March 2017 marked the 10-year anniversary of FERC approving 83 NERC Reliability Standards, the first set of enforceable standards for the bulk power system. Since that time, electric utilities have been racing to stay ahead of compliance requirements and deadlines. As the industry continues to evolve, as operations and regulations become more complex, the need to change how risk is managed becomes more apparent.
Because regulations are increasing and digging deeper into utility operations, Black & Veatch advocates implementing a holistic approach to security and risk management. This approach drives risk-awareness deep into the organizational culture. It involves managing risk across the enterprise, rather than as a regulatory compliance task.
The benefits of managing risk holistically, as demonstrated by early adopters in the electric industry and perfected by the banking industry over the last 20 years, are more resilient and reliable operations, measurable reductions in risk and a proactive approach to regulatory compliance.
Similarities to the Banking Industry
As with the electric industry, regulations regarding how the banking industry manages risk were developed in response to a major incident. The 2003 Northeast Blackout ultimately resulted in the Energy Policy Act of 2005, calling for the development and enforcement of reliability standards that eventually led to the aforementioned initial NERC Reliability Standards in 2007. For the banking industry, it was the Savings & Loan Crisis of the mid-1980s through 1990s that led to, among other legislation, the Federal Deposit Insurance Corporation Improvement Act (FDICIA) of 1991.
Over the years, as new threats have emerged and crises endured, regulations for both industries continue to evolve to address each. For banking, regulations over the years have covered risks associated with credit, operations and financial health, among others. In the power industry, we’ve seen regulations expand from standardized operations and planning requirements to maintain the bulk power system, to include physical and cyber security requirements, to now addressing risks associated with third-party vendors.
The banking industry eventually began to respond to expanding regulations and complex compliance requirements by creating a top down, risk-aware culture. What is meant by “risk-aware culture” is an organization that empowers every employee, at all levels of the organization, to evaluate decisions and actions based on potential risks and how to mitigate those risks.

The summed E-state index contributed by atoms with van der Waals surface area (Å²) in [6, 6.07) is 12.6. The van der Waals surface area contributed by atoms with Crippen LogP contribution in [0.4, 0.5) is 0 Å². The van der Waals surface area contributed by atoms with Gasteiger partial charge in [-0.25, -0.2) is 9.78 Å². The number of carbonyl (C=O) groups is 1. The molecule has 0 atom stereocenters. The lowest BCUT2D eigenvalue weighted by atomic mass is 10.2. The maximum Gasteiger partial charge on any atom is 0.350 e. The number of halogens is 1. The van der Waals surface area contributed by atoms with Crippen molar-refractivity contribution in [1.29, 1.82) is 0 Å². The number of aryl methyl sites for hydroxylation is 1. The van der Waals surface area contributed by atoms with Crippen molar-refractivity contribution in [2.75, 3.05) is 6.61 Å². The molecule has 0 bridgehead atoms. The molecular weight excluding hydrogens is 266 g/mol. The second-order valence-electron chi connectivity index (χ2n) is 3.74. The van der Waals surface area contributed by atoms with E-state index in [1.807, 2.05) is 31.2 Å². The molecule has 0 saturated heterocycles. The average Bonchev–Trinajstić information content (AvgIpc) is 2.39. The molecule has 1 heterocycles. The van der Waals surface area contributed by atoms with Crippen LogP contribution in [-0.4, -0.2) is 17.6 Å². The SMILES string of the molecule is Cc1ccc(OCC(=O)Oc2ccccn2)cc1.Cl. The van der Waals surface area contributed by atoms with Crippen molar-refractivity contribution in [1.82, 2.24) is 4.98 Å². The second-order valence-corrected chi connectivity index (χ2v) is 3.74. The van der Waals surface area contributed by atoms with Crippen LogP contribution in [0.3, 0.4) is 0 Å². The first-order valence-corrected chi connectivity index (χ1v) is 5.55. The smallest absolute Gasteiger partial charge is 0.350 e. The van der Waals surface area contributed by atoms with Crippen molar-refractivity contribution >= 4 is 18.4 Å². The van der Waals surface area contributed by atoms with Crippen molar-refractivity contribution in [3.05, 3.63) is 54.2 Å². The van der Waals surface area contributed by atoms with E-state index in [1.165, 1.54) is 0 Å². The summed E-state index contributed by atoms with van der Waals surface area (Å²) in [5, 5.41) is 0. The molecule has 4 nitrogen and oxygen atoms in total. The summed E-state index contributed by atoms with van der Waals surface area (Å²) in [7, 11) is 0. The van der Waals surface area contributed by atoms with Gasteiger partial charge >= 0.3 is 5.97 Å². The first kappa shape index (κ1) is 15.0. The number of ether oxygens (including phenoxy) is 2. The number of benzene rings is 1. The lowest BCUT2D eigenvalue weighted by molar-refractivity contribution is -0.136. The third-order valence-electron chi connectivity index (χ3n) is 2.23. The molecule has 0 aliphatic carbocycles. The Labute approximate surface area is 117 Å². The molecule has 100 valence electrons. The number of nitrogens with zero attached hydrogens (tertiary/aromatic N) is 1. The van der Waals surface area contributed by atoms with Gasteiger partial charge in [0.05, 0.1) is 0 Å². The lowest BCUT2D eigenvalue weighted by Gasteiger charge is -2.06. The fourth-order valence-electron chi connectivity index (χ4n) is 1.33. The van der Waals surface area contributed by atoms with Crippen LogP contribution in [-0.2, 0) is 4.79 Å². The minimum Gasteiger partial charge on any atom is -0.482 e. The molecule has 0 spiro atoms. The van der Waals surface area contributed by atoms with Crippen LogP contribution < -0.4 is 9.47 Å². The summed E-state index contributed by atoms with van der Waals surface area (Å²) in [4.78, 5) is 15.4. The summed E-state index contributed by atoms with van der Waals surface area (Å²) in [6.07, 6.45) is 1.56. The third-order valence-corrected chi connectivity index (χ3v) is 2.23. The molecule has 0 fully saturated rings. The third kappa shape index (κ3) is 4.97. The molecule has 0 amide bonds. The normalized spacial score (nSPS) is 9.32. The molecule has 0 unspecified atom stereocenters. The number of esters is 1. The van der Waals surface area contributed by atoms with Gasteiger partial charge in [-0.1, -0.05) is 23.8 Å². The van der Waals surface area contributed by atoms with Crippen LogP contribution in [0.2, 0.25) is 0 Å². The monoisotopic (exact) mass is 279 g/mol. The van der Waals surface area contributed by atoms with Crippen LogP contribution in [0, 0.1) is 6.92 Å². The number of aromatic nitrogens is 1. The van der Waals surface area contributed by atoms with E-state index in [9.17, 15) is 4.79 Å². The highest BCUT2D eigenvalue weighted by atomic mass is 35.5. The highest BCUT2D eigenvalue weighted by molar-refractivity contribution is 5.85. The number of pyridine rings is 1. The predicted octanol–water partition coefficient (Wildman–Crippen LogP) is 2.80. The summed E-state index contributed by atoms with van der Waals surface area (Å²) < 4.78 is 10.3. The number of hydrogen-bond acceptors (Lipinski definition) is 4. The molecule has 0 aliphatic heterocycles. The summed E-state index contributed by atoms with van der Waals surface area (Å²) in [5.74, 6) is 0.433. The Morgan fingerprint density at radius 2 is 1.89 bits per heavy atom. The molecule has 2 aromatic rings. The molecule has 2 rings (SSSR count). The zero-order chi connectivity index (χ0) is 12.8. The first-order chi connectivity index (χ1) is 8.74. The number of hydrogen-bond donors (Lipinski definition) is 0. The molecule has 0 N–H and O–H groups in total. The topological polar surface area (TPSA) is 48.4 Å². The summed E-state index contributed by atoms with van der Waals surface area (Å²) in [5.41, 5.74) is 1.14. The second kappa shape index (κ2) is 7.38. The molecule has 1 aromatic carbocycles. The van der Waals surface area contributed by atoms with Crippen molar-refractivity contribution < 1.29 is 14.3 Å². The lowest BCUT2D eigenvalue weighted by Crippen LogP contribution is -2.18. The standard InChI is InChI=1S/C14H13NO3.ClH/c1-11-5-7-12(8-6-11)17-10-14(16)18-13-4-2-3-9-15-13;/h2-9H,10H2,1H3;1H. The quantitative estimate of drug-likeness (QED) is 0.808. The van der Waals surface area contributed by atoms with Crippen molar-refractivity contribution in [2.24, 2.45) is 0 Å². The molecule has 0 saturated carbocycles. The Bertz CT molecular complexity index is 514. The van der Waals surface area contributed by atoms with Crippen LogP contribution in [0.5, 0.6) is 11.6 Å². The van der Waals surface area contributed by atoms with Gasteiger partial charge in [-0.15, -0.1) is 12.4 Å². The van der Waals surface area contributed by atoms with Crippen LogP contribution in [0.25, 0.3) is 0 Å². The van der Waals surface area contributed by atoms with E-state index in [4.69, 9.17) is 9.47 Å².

How to Create a Risk-Aware Culture
There are many elements involved in establishing and embedding a risk-aware culture at an organization. The following outlines three of the primary initiatives to jump start the process.
Create a responsible party
Embedding risk-awareness throughout an organization requires establishing the importance of risk management at the highest levels of an organization. Best practices show that a company executive tasked with managing organizational risk should report to that company’s Board of Directors, rather than the CEO. However, a direct reporting relationship to the CEO is also a viable solution. The importance and reason for having risk start at the highest levels of an organization is because that is where the proverbial “buck stops” in the event of an incident. If senior leadership are ultimately accountable for a high-profile failure, breach or incident, then responsibility for mitigating that risk should also start at the top.
A company’s risk organization is responsible for creating risk objectives, policies, procedures and processes that enable the coordination across the enterprise.
Create measurable risk objectives
Senior executive leaders tasked with managing risk should set security and risk goals. To do this, you must first quantify current organizational risk. This involves assessing the entire enterprise, including your company’s physical, cyber and human assets, as well as the policies, procedures and investment plans for each. Understanding current risk enables you to identify measurable goals and objectives to reduce risk, including mitigating any critical risks. Establishing risk metrics and understanding the baseline for improvement provides the opportunity to regularly report on security and risk initiatives.
Use Program Management Offices (PMO) to manage change
Any change naturally creates risk. PMOs work in alignment with a company’s risk organization to manage risk around a planned change, such as a new Customer Information System, AMI deployment or implementation of distributed energy resources, or other large capital programs. The purpose of the PMO is to define the processes and methods for how change is embedded into the organization. PMO processes must comply with corporate risk policies and procedures and all involved with a project and program must adhere to established processes.
Electric Industry Early Adopters
SRP, one of the largest public power utilities in the United States, has begun the journey of building a risk-aware culture. A key driver for beginning this organizational change was the growing cost and complexity of maintaining regulatory compliance and elevating and justifying investments to remediate critical risks.
Black & Veatch worked with SRP to guide the restructuring of their cybersecurity governance and risk program. These efforts have helped elevate significant investments in cybersecurity and risk management, including the remediation of 54 critical findings and the creation of a seven-step comprehensive risk remediation process.
Learn more about how and why SRP is building its risk-aware culture by attending a free webinar sponsored by SRP and Black & Veatch on Tuesday, May 2, 2017, at noon Eastern/9 a.m. Pacific. Register now: http://www.theenergytimes.com/regulations-and-laws/how-srp-creating-risk-aware-culture